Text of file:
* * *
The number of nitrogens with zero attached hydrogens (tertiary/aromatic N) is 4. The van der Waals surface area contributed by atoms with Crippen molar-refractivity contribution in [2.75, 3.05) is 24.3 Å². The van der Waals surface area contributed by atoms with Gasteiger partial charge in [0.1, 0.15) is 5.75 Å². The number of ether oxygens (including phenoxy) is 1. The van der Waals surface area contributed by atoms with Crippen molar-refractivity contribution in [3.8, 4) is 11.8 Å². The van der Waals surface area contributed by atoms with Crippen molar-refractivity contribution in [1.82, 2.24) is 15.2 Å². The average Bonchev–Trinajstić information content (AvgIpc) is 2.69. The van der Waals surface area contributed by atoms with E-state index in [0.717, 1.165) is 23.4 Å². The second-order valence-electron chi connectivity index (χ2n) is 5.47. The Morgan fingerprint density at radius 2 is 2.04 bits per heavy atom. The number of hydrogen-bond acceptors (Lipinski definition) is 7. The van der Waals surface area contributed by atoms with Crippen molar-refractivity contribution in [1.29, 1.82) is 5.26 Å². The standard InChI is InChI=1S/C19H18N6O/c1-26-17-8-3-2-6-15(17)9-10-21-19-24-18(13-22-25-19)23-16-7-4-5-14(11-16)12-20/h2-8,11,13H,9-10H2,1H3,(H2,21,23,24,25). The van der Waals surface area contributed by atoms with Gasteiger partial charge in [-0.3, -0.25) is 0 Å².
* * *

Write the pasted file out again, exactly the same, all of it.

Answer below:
The number of nitrogens with zero attached hydrogens (tertiary/aromatic N) is 4. The van der Waals surface area contributed by atoms with Crippen molar-refractivity contribution in [2.75, 3.05) is 24.3 Å². The van der Waals surface area contributed by atoms with Gasteiger partial charge in [0.1, 0.15) is 5.75 Å². The number of ether oxygens (including phenoxy) is 1. The van der Waals surface area contributed by atoms with Crippen molar-refractivity contribution in [3.8, 4) is 11.8 Å². The van der Waals surface area contributed by atoms with Crippen molar-refractivity contribution in [1.82, 2.24) is 15.2 Å². The average Bonchev–Trinajstić information content (AvgIpc) is 2.69. The van der Waals surface area contributed by atoms with E-state index in [0.717, 1.165) is 23.4 Å². The second-order valence-electron chi connectivity index (χ2n) is 5.47. The Morgan fingerprint density at radius 2 is 2.04 bits per heavy atom. The number of hydrogen-bond acceptors (Lipinski definition) is 7. The van der Waals surface area contributed by atoms with Crippen molar-refractivity contribution in [1.29, 1.82) is 5.26 Å². The standard InChI is InChI=1S/C19H18N6O/c1-26-17-8-3-2-6-15(17)9-10-21-19-24-18(13-22-25-19)23-16-7-4-5-14(11-16)12-20/h2-8,11,13H,9-10H2,1H3,(H2,21,23,24,25). The van der Waals surface area contributed by atoms with Gasteiger partial charge in [-0.3, -0.25) is 0 Å².